CATF Reports Apr. 19, 2016, 3:52pm


Italy's top prosecutor and anti-mafia chief Franco Roberti posited that ISIS and the Italian mafia are cooperating to smuggle hashish into Europe. Evidence of the relatively recent joint efforts is being collected in an ongoing investigation launched in February 2015 that was triggered by the striking similarities in the two criminal organizations’ modus operandi.

Roberti argued that the decriminalization of cannabis or a change in legislation regulating cannabis production and sale would significantly hurt both ISIS and mafia profits. The Italian mafia controls most of Italy’s illegal drug supplies and generates annual profits of $36 billion. A report released by IHS estimates that 7 percent of ISIS funding comes from the narcotics trade, and Sirte, ISIS stronghold in the Mediterranean outside Syria and Iraq, lies on the territory of the main smuggling route for North African hash, running from Casablanca to Tobruk through Tunisia and Algeria.

 

From Reuters:

“In investigations whose details have not yet been made public, police have found evidence that Italian organised crime, which has long controlled most of the country's illegal drug supplies, and "suspected terrorists" in North Africa are trafficking hash together, Roberti said.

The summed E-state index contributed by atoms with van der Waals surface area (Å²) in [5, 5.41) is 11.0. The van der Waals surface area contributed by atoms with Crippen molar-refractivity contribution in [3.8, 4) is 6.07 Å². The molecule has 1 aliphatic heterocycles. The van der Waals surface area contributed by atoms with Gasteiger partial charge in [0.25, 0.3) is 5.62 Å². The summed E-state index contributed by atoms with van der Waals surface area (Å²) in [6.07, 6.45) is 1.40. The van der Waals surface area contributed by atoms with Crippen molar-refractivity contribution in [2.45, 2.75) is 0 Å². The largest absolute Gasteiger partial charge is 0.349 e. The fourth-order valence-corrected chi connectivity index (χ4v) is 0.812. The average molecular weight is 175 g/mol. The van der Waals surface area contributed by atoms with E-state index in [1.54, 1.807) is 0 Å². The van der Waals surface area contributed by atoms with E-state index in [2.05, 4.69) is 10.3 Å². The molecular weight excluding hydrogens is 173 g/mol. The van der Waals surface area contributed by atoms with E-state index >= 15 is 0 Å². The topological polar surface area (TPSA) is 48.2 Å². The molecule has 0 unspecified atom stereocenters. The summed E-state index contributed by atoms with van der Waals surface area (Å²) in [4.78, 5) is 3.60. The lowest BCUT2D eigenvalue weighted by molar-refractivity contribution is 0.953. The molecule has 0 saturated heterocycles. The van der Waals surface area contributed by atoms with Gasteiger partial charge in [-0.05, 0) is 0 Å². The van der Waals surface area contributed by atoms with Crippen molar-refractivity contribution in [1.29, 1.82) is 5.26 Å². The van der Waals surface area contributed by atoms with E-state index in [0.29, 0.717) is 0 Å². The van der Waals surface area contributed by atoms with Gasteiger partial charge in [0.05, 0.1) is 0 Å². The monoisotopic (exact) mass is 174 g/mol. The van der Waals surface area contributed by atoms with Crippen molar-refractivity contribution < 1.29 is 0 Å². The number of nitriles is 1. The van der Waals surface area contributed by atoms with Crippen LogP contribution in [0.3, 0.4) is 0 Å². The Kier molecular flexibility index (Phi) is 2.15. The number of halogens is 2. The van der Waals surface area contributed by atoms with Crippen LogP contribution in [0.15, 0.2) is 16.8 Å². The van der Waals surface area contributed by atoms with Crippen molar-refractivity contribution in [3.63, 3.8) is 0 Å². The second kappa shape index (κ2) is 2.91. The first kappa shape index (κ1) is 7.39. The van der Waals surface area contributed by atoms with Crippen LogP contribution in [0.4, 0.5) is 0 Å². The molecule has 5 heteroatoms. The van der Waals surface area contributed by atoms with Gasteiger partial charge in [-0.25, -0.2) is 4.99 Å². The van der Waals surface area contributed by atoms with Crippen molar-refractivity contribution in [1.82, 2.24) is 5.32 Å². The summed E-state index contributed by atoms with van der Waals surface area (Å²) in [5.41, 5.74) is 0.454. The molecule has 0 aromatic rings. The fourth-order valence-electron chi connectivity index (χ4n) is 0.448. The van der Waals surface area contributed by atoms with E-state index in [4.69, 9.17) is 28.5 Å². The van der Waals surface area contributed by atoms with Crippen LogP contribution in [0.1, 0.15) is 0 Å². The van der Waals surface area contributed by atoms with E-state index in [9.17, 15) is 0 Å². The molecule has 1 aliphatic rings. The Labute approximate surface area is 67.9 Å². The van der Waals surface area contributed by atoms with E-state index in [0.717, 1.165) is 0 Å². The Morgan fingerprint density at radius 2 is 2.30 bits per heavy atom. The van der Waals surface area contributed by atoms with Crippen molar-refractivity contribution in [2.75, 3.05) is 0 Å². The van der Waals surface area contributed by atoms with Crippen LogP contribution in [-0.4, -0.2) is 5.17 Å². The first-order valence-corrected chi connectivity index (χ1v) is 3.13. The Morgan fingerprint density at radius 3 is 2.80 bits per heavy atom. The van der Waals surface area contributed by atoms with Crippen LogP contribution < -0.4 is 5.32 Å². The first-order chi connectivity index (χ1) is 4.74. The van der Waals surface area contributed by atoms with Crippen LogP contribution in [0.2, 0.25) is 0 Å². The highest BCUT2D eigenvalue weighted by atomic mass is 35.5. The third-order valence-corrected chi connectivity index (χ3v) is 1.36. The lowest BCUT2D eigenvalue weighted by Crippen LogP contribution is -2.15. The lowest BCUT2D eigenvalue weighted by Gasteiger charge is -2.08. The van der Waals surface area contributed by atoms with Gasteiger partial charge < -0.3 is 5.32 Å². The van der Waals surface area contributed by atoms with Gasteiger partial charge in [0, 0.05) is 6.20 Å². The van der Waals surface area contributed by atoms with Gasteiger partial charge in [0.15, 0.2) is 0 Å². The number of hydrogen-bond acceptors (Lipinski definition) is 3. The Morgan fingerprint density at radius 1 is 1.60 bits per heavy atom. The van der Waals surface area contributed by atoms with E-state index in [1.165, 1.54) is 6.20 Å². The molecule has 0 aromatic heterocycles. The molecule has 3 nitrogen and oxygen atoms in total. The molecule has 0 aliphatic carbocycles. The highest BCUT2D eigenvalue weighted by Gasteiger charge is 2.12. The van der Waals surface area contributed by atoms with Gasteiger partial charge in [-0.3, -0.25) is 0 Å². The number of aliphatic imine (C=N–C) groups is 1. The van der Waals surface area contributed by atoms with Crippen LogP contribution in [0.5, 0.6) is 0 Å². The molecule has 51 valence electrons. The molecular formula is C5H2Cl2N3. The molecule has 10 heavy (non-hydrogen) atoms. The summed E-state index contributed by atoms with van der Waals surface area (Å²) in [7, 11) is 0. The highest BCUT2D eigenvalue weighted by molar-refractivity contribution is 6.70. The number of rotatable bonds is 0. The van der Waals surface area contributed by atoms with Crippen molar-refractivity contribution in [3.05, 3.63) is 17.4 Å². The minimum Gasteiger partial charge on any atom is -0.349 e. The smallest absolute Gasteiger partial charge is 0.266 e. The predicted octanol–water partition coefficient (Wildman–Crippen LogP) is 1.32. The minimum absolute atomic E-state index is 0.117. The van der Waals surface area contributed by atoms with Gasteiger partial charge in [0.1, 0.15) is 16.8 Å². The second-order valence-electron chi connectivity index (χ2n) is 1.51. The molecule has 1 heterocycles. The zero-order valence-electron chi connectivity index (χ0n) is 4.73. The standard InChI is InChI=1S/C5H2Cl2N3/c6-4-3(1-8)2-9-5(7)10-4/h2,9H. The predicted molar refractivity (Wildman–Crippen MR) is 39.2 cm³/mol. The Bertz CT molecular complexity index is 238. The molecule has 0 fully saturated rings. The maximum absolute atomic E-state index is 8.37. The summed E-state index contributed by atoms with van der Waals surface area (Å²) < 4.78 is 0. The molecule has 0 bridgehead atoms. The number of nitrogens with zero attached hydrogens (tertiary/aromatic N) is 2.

[…]

One reason it makes sense for his office to coordinate anti-terror investigations is that Islamist militants and traditional mafias - like Sicily's Cosa Nostra - commit similar crimes, Roberti said.

"International terrorism finances itself with criminal activities that are typical of the mafia, like drug trafficking, smuggling commercial goods, smuggling oil, smuggling archaeological relics and art, kidnapping for ransom, and extortion," he said.

Facing the huge challenges of fighting people smuggling, cocaine trafficking, and international terrorism, investigators are spending too much time and energy to combat cannabis dealers, and to little effect, said Roberti.

"We spend a lot of resources uselessly. We have not succeeded in reducing cannabinoid trafficking. On the contrary, it's increasing," said Roberti, who has been combating the mafia for more than three decades.”

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